Early literature


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Early literature

  1. 1. Medieval and Renaissance Voices
  2. 2. Medieval and Renaissance Literature <ul><li>Much early literature took the form of poetry. </li></ul><ul><li>It is difficult to attribute some of the earliest poetry in the English language, from the Anglo-Saxon period, to female writers, as there is no definite evidence the women truly wrote them. </li></ul><ul><li>Some may be “female voiced” poems written by men, for example “The Wife’s Lament,” and “Wulf and Eadwacer” </li></ul>
  3. 3. <ul><li>It is easy for us, with early 21 st century perspective, to oversimplify the past: religion for early women was all pervasive, not just a once-a-week practice </li></ul><ul><li>Patriarchal culture was upheld by women </li></ul>
  4. 4. <ul><li>Misogynistic thinking and preaching was upheld by and disseminated by women </li></ul><ul><li>Therefore their literature is easy to misread, as not all texts with a female name associated with them were necessarily written by women, and ‘women’ (female characters) on stage were not even women at all, until the middle of the 17 th century. </li></ul>
  5. 5. Forms of Early Literature <ul><li>Religious writing </li></ul><ul><li>Translations </li></ul><ul><li>Conduct handbooks </li></ul><ul><li>Courtly writing </li></ul>
  6. 6. <ul><li>We see two themes in early literature: </li></ul><ul><li>First, female transgression and the male punishing of transgression </li></ul><ul><li>Second, the theme of public versus private: what can a woman say or write publicly? What can she say or write privately? </li></ul>
  7. 7. Courtly Literature <ul><li>Courtly literature deserves a mention. It took two main forms: </li></ul><ul><li>The ideal of “courtly love” in the Middle Ages: a male lover laments his desire for an unyielding, unobtainable mistress </li></ul><ul><li>think Lancelot and Guinivere, or Petrarch’s sonnets to Laura </li></ul>
  8. 8. <ul><li>Neo-Platonic philosophy advocating unconsummated passion as spiritually elevating </li></ul><ul><li>Secularization of Mariolatry: women as muse and mediator of writing </li></ul><ul><li>Men as producers of writing, women as receptacles of it </li></ul>
  9. 9. <ul><li>Courtly Panegyrics , poems that praise in verse a would-be patron or monarch </li></ul><ul><li>It was considered vulgar, ungentlemanly to write for print publication (that is, for the public). </li></ul>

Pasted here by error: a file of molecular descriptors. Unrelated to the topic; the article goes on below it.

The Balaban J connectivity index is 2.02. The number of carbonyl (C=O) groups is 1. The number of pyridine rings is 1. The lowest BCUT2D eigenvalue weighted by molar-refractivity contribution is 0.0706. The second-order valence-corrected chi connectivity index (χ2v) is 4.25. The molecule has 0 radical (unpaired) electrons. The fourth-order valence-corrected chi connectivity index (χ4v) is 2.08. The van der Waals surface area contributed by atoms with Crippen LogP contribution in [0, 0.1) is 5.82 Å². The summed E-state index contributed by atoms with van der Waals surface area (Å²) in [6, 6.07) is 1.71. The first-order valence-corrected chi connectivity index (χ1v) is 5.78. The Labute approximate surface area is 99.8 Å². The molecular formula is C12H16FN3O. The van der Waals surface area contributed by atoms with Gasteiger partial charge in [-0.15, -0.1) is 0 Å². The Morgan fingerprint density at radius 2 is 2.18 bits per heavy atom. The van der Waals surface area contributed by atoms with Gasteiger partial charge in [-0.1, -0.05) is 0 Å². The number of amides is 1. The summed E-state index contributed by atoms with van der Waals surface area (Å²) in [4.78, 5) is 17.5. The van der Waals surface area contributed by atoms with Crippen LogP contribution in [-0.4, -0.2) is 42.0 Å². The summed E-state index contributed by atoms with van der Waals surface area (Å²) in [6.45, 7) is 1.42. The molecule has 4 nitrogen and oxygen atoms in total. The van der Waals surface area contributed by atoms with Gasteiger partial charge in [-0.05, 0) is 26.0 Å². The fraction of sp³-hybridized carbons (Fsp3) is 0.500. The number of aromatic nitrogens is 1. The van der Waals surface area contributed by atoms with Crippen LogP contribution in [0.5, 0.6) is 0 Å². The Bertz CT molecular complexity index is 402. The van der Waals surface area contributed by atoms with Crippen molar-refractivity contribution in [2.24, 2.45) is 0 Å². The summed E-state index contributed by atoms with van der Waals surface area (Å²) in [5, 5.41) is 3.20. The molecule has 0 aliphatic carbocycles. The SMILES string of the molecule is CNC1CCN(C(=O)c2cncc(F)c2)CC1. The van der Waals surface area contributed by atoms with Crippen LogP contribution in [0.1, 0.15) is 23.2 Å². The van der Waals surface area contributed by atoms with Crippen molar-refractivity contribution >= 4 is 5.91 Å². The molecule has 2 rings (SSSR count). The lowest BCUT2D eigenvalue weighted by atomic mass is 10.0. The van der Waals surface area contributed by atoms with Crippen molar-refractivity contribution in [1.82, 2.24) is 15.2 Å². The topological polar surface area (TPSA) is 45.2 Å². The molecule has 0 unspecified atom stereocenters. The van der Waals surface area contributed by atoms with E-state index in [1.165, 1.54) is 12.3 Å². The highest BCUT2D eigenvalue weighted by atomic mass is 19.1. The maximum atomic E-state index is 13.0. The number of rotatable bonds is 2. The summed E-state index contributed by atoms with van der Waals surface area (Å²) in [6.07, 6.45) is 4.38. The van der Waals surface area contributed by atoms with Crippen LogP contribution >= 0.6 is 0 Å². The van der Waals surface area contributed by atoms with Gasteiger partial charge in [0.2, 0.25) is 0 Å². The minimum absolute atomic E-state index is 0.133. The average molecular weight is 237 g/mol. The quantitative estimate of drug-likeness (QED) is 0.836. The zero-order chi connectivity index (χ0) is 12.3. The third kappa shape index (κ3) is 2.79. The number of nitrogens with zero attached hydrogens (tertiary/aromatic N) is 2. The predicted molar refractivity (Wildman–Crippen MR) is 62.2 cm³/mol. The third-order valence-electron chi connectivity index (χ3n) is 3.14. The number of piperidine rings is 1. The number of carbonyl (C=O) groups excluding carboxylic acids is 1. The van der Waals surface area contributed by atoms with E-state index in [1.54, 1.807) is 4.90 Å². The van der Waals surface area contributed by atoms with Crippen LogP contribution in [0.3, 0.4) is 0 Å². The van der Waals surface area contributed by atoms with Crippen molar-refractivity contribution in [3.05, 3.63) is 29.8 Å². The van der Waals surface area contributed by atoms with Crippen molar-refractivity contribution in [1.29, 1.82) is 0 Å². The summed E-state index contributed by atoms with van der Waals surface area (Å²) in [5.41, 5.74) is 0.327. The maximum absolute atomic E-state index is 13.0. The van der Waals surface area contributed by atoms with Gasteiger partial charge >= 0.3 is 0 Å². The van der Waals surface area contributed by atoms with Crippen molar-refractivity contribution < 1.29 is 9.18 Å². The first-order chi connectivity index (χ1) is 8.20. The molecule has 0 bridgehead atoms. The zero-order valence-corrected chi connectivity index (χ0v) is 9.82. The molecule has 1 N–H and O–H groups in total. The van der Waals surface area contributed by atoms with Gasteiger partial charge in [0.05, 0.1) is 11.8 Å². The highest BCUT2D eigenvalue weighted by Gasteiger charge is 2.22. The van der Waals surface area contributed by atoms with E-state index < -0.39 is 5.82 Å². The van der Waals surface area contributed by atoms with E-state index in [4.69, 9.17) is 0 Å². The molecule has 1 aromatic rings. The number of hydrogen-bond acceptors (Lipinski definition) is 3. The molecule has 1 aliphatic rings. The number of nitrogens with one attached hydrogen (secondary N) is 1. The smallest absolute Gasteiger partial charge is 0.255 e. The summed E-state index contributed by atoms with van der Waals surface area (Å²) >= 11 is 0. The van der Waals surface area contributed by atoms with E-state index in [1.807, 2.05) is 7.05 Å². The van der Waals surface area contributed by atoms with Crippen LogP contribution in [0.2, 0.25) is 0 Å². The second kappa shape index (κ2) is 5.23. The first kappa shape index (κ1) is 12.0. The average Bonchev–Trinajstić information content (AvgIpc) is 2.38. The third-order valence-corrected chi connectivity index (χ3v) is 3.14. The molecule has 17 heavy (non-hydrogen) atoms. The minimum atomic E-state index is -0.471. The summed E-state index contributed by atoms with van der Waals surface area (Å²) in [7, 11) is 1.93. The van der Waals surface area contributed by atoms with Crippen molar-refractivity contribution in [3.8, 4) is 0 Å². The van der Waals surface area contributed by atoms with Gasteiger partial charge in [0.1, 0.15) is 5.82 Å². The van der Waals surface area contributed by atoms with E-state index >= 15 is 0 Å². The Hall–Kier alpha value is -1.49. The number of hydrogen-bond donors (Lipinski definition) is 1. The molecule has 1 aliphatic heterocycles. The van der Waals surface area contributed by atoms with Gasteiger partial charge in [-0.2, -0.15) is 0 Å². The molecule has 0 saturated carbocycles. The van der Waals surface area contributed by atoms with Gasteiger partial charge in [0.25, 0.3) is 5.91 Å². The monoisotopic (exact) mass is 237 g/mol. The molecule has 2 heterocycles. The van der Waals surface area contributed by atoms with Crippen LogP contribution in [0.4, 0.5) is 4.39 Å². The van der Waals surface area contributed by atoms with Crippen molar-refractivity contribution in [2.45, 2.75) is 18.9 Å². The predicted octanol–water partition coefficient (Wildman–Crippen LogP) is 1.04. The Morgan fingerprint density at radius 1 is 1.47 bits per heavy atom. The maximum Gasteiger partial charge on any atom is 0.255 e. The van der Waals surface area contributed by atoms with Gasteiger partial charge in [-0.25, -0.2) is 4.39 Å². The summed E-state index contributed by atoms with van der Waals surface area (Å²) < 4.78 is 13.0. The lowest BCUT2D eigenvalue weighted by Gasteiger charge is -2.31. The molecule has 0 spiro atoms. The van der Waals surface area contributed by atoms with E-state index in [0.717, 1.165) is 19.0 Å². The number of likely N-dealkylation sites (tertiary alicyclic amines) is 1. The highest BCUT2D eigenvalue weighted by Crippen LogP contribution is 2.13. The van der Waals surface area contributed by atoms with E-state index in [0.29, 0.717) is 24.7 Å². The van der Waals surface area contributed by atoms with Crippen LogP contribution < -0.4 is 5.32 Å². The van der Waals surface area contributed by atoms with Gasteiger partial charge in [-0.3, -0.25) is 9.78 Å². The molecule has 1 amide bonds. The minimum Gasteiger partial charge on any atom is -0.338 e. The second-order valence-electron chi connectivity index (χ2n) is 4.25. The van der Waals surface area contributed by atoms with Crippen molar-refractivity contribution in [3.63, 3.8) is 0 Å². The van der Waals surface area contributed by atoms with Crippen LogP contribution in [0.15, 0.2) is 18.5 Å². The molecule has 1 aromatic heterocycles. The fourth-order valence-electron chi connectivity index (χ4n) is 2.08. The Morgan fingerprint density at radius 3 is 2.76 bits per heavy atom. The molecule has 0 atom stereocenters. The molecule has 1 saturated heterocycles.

10. 10. <ul><li>Most courtly writers, therefore, wrote manuscripts that were unsigned, and therefore much went un-attributed. </li></ul><ul><li>Who was the writer? Men using female voices, which was typical in both Medieval and Renaissance poetry? Women writing to one another? </li></ul>
  11. 11. Courtly Women Writers <ul><li>Mary, Queen of Scots </li></ul><ul><li>Elizabeth I </li></ul><ul><li>Lady Mary Sidney </li></ul><ul><li>Lady Mary Wroth </li></ul><ul><li>Elizabeth Cary </li></ul><ul><li>These women represent the power of the female patroness. </li></ul>
  12. 12. <ul><li>The issue becomes one of a contrast between outward behavior versus inner feeling , and defense against intrusive interpreters </li></ul><ul><li>Often, aristocratic women wrote personal, sincere expressions not intended for any but a small circle, which are, expediently, allowed to “leak,” making them “public.” </li></ul>
  13. 13. <ul><li>For example, Mary Sidney’s admonition to Elizabeth I to be a better Protestant, and to encourage Protestantism throughout the world </li></ul><ul><li>Sidney veils this in a panegyric dedication presenting herself as the seemingly humble and submissive translator of the Psalms. </li></ul>
  14. 14. <ul><li>Courtly writing represents the overlapping of public and private, relativism in a culture transitioning from manuscript to print </li></ul><ul><li>This gives women the opportunity to ‘claim’ privacy as a pose for self-expression, to make “eloquent disclaimers” of ineloquence, </li></ul><ul><li>Women could proclaim reluctance to write as the pose for the act of writing itself, thus “publicizing its own privacy.” </li></ul>
  15. 15. <ul><li>Twentieth century people see writers as elite members of a metaphorical priesthood </li></ul><ul><li>In the Middle Ages writers were literally male Catholic priests. </li></ul>
  16. 16. <ul><li>Early notions of authorship were unstable and complex. Male and female writers could adopt the persona of the “humble transmitter of God’s divine authority”; few texts call attention to individual writers. </li></ul><ul><li>For example, Julian of Norwich, Margary Kempe don’t claim the words as their own, and therefore aren’t responsible for what they say, or thus punishable for transgressive language. </li></ul>
  17. 17. <ul><li>This begins to change when writing for pay to an unknown, unseen general audience began in the mid-1500s, during the reign of Henry VIII and the Reformation. </li></ul><ul><li>Literary patronage and manuscript circulation lasts through the 18 th century, but printing changes notions of authorship. </li></ul><ul><li>Printing is especially important for women writers – if they owned the text, they could sell it. </li></ul>